Liberian health workers receive refresher training to remain prepared for Ebola. Courtesy of WHO/M. Winkler
The World Health Organization (WHO) and Ministry of Health teams in Liberia and Guinea are investigating the origins of transmission in Liberia’s latest flare-up after learning that a woman who died from Ebola in Liberia last week had recently traveled from Guinea with her three young children.
Liberian health authorities report that the woman arrived with her children on March 21, 2016, shortly after her husband died in Guinea from unknown causes. She stayed with relatives in Monrovia, where she developed symptoms over the following week. She initially sought care in local clinics and died en route to a Monrovia hospital on 31 March 2016.
One of her boys has since tested positive for Ebola virus disease, bringing the number of cases in this flare-up to two. He is being treated at an Ebola care facility in Monrovia. Her two other children, plus her sister, are being closely observed by medical staff.
Liberian health authorities quickly reactivated the country’s emergency response mechanisms and with support from key partners, immediately set to work tracing, isolating and monitoring contacts of the confirmed cases, intensifying infection prevention and disease control measures and stepping up community outreach. Teams plan to initiate vaccination of contacts with the Ebola vaccine to prevent potential spread of the virus.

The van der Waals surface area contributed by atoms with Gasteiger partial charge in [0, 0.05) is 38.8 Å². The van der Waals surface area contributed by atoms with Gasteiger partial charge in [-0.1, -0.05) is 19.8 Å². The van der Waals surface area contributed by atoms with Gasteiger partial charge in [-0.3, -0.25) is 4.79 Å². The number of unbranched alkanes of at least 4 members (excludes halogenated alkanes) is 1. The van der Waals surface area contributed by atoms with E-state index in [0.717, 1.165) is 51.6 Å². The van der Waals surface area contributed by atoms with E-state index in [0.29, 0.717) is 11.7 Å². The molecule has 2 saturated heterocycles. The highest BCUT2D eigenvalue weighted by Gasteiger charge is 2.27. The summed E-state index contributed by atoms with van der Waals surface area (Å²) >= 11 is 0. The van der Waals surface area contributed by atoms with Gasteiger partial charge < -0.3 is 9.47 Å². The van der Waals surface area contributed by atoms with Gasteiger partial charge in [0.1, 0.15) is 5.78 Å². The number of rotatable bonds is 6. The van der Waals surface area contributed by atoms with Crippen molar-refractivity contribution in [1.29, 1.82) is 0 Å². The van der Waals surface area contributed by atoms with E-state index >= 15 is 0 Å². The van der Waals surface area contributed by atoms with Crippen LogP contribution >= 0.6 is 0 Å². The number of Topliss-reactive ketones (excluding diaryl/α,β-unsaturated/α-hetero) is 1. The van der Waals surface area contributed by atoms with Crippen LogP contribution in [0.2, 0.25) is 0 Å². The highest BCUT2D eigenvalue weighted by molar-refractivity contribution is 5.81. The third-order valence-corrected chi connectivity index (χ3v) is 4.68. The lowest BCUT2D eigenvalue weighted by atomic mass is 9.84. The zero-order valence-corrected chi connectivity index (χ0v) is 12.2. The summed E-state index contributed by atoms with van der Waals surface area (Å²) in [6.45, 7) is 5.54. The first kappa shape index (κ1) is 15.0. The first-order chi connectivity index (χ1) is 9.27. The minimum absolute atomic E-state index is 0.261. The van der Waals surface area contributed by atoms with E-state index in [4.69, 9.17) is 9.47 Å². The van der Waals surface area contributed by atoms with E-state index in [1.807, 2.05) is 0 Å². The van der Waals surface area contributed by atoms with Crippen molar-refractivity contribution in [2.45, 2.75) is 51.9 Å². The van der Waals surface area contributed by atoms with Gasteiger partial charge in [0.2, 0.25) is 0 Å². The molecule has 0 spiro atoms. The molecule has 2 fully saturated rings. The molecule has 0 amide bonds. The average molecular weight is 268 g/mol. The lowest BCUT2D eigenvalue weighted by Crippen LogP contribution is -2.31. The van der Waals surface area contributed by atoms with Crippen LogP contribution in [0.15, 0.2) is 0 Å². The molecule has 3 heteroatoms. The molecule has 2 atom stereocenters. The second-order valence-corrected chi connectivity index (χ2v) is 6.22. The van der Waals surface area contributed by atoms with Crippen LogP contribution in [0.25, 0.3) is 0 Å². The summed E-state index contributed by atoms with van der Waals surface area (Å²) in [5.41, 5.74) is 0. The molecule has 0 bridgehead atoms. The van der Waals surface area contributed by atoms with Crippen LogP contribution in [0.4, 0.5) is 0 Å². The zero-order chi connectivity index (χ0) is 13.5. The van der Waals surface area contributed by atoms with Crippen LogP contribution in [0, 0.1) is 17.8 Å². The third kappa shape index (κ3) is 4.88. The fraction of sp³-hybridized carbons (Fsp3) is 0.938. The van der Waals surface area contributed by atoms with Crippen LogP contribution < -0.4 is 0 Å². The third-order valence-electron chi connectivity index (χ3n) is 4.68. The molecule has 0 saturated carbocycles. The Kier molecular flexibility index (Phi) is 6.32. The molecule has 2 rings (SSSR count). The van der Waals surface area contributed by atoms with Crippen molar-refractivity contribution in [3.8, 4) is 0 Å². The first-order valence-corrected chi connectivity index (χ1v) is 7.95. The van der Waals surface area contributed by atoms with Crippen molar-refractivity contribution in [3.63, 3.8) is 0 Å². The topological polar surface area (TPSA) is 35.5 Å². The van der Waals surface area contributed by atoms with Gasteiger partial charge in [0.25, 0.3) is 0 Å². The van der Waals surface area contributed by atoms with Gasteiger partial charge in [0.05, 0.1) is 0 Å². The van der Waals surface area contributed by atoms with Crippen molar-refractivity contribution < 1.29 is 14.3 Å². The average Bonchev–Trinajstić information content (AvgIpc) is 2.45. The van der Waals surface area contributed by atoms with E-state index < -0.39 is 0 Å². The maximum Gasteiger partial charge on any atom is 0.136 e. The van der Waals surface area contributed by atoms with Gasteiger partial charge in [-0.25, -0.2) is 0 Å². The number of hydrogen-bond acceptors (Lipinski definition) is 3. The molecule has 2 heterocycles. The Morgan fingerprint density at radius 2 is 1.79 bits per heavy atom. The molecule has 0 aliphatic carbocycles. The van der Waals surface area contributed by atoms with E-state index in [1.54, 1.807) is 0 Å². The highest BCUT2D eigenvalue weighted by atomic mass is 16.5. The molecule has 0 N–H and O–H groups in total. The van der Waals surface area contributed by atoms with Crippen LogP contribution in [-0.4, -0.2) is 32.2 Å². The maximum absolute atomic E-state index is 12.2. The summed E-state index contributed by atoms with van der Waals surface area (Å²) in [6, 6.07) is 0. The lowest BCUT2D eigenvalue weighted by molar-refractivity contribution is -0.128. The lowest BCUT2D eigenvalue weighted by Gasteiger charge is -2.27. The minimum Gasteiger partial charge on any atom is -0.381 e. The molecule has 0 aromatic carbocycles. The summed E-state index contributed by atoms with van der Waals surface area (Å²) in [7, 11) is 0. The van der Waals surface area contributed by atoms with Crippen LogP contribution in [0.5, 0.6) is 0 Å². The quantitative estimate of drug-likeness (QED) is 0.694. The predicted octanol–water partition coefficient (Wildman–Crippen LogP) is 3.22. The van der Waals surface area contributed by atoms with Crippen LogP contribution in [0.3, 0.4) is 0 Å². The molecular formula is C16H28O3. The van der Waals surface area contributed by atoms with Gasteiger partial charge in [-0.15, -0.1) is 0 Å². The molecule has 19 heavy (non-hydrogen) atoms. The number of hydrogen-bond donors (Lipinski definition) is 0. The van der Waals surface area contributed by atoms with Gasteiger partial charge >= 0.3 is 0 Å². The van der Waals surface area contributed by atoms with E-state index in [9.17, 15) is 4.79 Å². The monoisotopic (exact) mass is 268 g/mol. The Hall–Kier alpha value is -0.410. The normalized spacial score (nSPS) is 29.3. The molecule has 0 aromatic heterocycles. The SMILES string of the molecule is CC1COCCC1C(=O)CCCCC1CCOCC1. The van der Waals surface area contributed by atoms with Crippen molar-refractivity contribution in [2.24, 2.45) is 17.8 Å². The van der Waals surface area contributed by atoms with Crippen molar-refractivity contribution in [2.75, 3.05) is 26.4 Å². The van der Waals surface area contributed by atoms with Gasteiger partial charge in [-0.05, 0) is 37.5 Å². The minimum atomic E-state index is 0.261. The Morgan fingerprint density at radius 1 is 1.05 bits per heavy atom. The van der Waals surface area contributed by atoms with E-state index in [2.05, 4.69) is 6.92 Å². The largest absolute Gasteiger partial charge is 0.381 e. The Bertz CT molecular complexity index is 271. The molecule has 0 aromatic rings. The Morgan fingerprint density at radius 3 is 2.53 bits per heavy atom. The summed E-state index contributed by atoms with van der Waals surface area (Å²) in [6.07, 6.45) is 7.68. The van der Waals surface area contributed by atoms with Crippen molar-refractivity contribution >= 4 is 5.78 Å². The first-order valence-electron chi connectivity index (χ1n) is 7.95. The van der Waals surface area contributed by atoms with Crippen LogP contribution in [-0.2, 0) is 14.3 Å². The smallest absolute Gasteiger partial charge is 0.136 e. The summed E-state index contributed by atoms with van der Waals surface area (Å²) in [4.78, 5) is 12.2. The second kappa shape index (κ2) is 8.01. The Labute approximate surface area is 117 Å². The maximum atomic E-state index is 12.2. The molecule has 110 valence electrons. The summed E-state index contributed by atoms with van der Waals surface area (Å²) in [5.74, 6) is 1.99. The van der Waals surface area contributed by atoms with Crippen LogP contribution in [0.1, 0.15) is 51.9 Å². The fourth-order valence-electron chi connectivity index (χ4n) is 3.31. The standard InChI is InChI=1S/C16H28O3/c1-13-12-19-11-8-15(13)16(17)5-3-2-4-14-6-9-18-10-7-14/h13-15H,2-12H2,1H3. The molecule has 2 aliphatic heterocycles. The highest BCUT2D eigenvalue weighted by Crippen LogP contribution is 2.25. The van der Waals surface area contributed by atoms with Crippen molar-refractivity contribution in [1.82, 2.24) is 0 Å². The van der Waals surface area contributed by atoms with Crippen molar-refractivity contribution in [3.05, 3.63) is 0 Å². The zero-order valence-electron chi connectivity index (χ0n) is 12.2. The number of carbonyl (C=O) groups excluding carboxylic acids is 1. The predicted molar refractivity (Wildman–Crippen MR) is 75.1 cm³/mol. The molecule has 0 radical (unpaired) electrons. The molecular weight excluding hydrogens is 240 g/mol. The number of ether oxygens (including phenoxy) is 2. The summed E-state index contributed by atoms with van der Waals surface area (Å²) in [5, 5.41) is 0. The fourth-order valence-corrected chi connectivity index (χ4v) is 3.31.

Eighty-four contacts of the cases have been identified in Liberia as of today and have been placed under medical observation. Affected households have been offered food, water, hygiene supplies and counseling.
These latest cases in Liberia mark the country’s third flare-up of Ebola virus disease since its original outbreak was declared over on May 9, 2015. The previous flare-up in Liberia began in November 2015 and ended Jan. 14, 2016.
Last week, WHO said the Ebola epidemic in West Africa no longer represents a Public Health Emergency of International Concern, asserting that Guinea, Liberia and Sierra now have the detection and response capacities to effectively manage small outbreaks when they occur.
While the risk of flare-ups is declining, WHO reiterated that more must be expected, largely due to virus persistence in some survivors. Nearly 1,000 WHO specialists remain in the region—ready to contribute to emergency response operations when needed, and in the meantime, working to recover and strengthen health systems in the three countries.